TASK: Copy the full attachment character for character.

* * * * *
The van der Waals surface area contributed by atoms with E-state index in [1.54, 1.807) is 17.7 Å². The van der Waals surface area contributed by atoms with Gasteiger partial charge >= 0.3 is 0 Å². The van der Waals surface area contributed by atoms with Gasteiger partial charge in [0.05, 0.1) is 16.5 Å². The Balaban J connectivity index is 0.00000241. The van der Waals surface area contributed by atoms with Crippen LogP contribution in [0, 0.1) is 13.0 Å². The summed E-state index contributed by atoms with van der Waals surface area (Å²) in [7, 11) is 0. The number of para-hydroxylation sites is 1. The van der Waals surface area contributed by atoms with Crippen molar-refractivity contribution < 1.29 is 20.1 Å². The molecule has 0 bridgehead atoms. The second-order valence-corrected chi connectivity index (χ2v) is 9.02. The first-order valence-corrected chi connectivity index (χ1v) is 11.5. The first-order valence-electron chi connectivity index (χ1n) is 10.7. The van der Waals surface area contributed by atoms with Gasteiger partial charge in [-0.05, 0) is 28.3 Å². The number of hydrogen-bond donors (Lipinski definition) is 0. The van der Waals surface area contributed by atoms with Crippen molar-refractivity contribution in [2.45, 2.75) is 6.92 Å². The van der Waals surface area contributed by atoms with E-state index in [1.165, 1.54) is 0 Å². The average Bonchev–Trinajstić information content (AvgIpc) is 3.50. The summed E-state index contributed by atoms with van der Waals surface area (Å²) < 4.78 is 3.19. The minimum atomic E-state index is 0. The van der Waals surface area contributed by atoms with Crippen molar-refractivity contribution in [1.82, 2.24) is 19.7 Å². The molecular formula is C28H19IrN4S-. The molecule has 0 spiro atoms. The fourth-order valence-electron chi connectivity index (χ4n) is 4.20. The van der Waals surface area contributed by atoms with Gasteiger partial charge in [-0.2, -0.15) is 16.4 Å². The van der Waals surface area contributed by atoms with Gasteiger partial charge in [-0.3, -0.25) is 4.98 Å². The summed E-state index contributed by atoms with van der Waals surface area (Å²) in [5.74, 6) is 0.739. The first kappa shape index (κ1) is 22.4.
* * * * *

The van der Waals surface area contributed by atoms with E-state index in [1.54, 1.807) is 17.7 Å². The van der Waals surface area contributed by atoms with Gasteiger partial charge >= 0.3 is 0 Å². The van der Waals surface area contributed by atoms with Gasteiger partial charge in [0.05, 0.1) is 16.5 Å². The Balaban J connectivity index is 0.00000241. The van der Waals surface area contributed by atoms with Crippen LogP contribution in [0, 0.1) is 13.0 Å². The summed E-state index contributed by atoms with van der Waals surface area (Å²) in [7, 11) is 0. The number of para-hydroxylation sites is 1. The van der Waals surface area contributed by atoms with Crippen molar-refractivity contribution < 1.29 is 20.1 Å². The molecule has 0 bridgehead atoms. The second-order valence-corrected chi connectivity index (χ2v) is 9.02. The first-order valence-corrected chi connectivity index (χ1v) is 11.5. The first-order valence-electron chi connectivity index (χ1n) is 10.7. The van der Waals surface area contributed by atoms with Gasteiger partial charge in [-0.05, 0) is 28.3 Å². The number of hydrogen-bond donors (Lipinski definition) is 0. The van der Waals surface area contributed by atoms with Crippen molar-refractivity contribution in [2.45, 2.75) is 6.92 Å². The van der Waals surface area contributed by atoms with E-state index in [1.165, 1.54) is 0 Å². The average Bonchev–Trinajstić information content (AvgIpc) is 3.50. The summed E-state index contributed by atoms with van der Waals surface area (Å²) < 4.78 is 3.19. The minimum atomic E-state index is 0. The van der Waals surface area contributed by atoms with Crippen molar-refractivity contribution in [1.82, 2.24) is 19.7 Å². The molecular formula is C28H19IrN4S-. The molecule has 0 spiro atoms. The fourth-order valence-electron chi connectivity index (χ4n) is 4.20. The van der Waals surface area contributed by atoms with Gasteiger partial charge in [-0.2, -0.15) is 16.4 Å². The van der Waals surface area contributed by atoms with Gasteiger partial charge in [-0.3, -0.25) is 4.98 Å². The summed E-state index contributed by atoms with van der Waals surface area (Å²) in [5.74, 6) is 0.739. The first kappa shape index (κ1) is 22.4.